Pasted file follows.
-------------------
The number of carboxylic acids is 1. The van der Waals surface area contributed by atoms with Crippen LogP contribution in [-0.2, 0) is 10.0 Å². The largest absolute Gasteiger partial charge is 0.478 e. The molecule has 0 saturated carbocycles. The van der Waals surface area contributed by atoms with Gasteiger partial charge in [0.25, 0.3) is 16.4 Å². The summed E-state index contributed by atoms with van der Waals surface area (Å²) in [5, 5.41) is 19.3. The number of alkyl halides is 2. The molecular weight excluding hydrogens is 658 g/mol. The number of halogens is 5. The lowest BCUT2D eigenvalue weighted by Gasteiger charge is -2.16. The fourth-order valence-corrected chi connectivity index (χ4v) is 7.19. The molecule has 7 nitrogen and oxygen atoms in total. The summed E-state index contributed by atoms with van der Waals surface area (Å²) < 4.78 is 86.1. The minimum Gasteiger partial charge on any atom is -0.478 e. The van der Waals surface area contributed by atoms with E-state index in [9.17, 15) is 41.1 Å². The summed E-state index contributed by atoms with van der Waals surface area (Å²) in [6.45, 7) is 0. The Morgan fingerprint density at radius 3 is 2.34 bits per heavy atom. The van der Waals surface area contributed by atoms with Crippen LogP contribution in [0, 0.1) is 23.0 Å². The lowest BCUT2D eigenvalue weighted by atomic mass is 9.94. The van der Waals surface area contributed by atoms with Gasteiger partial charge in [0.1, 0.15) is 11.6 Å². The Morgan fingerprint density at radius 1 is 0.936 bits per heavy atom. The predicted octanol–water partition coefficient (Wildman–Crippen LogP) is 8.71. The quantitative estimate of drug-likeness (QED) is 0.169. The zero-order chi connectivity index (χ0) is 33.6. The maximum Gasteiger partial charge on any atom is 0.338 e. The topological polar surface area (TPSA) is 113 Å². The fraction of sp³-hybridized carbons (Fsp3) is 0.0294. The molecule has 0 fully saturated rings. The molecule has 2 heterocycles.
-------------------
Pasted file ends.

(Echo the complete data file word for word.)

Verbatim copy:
The number of carboxylic acids is 1. The van der Waals surface area contributed by atoms with Crippen LogP contribution in [-0.2, 0) is 10.0 Å². The largest absolute Gasteiger partial charge is 0.478 e. The molecule has 0 saturated carbocycles. The van der Waals surface area contributed by atoms with Gasteiger partial charge in [0.25, 0.3) is 16.4 Å². The summed E-state index contributed by atoms with van der Waals surface area (Å²) in [5, 5.41) is 19.3. The number of alkyl halides is 2. The molecular weight excluding hydrogens is 658 g/mol. The number of halogens is 5. The lowest BCUT2D eigenvalue weighted by Gasteiger charge is -2.16. The fourth-order valence-corrected chi connectivity index (χ4v) is 7.19. The molecule has 7 nitrogen and oxygen atoms in total. The summed E-state index contributed by atoms with van der Waals surface area (Å²) < 4.78 is 86.1. The minimum Gasteiger partial charge on any atom is -0.478 e. The van der Waals surface area contributed by atoms with E-state index in [9.17, 15) is 41.1 Å². The summed E-state index contributed by atoms with van der Waals surface area (Å²) in [6.45, 7) is 0. The Morgan fingerprint density at radius 3 is 2.34 bits per heavy atom. The van der Waals surface area contributed by atoms with Crippen LogP contribution in [0, 0.1) is 23.0 Å². The lowest BCUT2D eigenvalue weighted by atomic mass is 9.94. The van der Waals surface area contributed by atoms with Gasteiger partial charge in [0.1, 0.15) is 11.6 Å². The Morgan fingerprint density at radius 1 is 0.936 bits per heavy atom. The predicted octanol–water partition coefficient (Wildman–Crippen LogP) is 8.71. The quantitative estimate of drug-likeness (QED) is 0.169. The zero-order chi connectivity index (χ0) is 33.6. The maximum Gasteiger partial charge on any atom is 0.338 e. The topological polar surface area (TPSA) is 113 Å². The fraction of sp³-hybridized carbons (Fsp3) is 0.0294. The molecule has 0 fully saturated rings. The molecule has 2 heterocycles.